Some Sectors In Singapore See More Retirees Returning To Work
Due to prevailing global circumstances, many countries including Singapore are grappling with the effects of inflation, which is pushing the cost of living up.
One way retirees here are dealing with it, it seems, is to return to work. Channel NewsAsia (CNA) reported this finding in a news broadcast on Wednesday (10 Aug).
According to them, the trend is particularly observable in certain sectors such as hospitality.
Retirees back at work to sustain daily needs & stay active
Speaking to CNA, a 65-year-old kitchen steward at a local hotel explained that “Singapore is not a cheap place to live”. Despite having grown-up children, he said that he has to continue working to support daily life as well as necessities like utility bills and rentals since his wife is a housewife.
The former hotel manager is apparently three months into his new gig, which he started nearly 12 years after retiring from his previous job.
Citing a Milieu Insight study, CNA noted that 75% of older workers in Singapore plan to stay in the workforce past the current retirement age of 63.
Common reasons for this include staying active and having a purpose even in old age.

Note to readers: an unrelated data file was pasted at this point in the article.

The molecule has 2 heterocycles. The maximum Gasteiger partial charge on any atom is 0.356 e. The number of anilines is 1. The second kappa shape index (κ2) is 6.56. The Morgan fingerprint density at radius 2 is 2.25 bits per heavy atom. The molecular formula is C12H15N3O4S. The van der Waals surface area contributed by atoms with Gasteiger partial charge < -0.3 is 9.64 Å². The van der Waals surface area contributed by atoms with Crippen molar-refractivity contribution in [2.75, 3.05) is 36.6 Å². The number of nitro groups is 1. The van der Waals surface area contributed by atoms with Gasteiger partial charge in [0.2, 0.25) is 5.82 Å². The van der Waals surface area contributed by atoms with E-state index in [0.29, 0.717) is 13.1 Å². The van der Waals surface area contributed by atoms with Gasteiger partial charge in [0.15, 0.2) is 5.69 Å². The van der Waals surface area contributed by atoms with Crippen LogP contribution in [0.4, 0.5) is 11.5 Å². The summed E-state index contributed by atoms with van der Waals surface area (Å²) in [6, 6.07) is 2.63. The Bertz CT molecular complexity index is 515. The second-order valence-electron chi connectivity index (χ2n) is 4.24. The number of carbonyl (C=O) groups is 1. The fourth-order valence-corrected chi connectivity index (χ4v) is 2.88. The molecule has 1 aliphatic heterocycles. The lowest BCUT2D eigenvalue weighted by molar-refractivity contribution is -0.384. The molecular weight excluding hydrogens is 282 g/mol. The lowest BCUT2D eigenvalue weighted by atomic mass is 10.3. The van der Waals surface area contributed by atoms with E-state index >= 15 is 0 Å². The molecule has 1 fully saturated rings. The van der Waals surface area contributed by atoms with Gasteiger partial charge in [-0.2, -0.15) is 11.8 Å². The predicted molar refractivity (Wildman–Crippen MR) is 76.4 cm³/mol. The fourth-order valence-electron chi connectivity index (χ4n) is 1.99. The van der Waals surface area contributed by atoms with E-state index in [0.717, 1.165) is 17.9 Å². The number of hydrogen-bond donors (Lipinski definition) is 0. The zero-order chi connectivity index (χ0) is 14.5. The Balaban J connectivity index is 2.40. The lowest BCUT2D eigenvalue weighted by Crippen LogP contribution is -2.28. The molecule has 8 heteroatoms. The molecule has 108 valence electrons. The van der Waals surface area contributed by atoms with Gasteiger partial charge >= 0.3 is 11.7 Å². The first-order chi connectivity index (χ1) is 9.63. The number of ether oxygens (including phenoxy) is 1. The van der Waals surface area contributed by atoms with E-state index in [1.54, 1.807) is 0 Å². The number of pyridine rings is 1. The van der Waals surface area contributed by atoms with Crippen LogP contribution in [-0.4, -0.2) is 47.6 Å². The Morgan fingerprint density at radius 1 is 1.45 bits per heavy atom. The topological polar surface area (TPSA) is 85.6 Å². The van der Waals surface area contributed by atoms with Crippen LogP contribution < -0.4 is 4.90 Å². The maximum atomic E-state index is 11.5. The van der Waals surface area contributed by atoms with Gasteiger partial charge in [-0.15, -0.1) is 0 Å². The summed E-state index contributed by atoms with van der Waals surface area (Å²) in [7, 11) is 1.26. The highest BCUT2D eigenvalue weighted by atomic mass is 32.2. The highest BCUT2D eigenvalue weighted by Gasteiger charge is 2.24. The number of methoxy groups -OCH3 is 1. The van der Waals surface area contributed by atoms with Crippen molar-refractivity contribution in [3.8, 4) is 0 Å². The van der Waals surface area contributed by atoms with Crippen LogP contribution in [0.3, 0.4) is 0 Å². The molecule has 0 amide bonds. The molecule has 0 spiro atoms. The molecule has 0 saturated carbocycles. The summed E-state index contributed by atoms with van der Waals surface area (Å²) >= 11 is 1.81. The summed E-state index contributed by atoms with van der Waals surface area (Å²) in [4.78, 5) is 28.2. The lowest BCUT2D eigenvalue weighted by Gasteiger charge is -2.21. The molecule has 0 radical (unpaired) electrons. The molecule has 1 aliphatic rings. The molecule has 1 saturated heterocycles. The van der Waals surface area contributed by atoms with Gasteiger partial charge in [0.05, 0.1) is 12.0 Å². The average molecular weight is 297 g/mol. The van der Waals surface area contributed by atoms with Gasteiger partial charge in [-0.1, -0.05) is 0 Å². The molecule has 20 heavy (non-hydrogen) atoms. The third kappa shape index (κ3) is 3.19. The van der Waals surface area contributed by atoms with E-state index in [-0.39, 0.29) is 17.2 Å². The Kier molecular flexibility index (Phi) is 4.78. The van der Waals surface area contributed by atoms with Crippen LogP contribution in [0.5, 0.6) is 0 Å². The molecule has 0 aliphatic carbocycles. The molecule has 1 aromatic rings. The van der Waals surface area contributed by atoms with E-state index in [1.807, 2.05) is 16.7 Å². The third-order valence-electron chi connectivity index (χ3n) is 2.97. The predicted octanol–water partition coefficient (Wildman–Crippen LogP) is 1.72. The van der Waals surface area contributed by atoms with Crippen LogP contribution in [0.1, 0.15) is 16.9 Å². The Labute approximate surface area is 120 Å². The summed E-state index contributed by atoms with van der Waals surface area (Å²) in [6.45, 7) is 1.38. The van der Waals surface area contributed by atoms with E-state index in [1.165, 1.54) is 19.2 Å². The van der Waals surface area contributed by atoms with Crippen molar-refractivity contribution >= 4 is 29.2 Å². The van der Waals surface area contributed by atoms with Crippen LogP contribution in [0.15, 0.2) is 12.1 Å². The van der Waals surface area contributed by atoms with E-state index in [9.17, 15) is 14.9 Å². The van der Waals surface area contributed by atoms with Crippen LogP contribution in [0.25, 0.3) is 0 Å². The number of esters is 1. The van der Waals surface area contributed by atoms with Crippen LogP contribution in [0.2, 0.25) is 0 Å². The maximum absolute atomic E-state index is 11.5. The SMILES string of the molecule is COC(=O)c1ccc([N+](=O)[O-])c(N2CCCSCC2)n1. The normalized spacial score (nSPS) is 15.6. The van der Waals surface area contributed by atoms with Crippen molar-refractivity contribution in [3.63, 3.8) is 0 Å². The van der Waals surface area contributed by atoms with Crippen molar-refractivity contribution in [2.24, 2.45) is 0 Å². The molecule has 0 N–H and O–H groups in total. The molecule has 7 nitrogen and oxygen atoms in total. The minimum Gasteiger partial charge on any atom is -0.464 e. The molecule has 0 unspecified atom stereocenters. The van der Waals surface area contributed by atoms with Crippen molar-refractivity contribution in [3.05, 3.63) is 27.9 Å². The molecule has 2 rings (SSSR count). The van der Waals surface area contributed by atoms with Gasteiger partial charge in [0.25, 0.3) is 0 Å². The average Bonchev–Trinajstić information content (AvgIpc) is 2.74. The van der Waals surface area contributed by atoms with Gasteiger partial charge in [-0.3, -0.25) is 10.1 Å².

They also believe that the need for older, skilled workers will encourage retirees to rejoin the workforce.
Employers should look past paper qualifications
Despite the eagerness to work, there are obstacles to rehiring such workers.
Due to technology redesigning many occupations, some seniors may be apprehensive to return to work.
Therefore, experts advise employers to invest in training to offer them a chance at the job.
They should also look beyond paper qualifications and leverage seniors’ wealth of work experience, an analyst told CNA.
More companies offering seniors re-employment
Quoting the MOM, CNA also reported that employers have offered over 90% of eligible seniors re-employment at age 62.
Senior workers who get the offer are usually those who have expressed their wish to keep working.
The ministry expects this trend to continue amid the current labour crunch.
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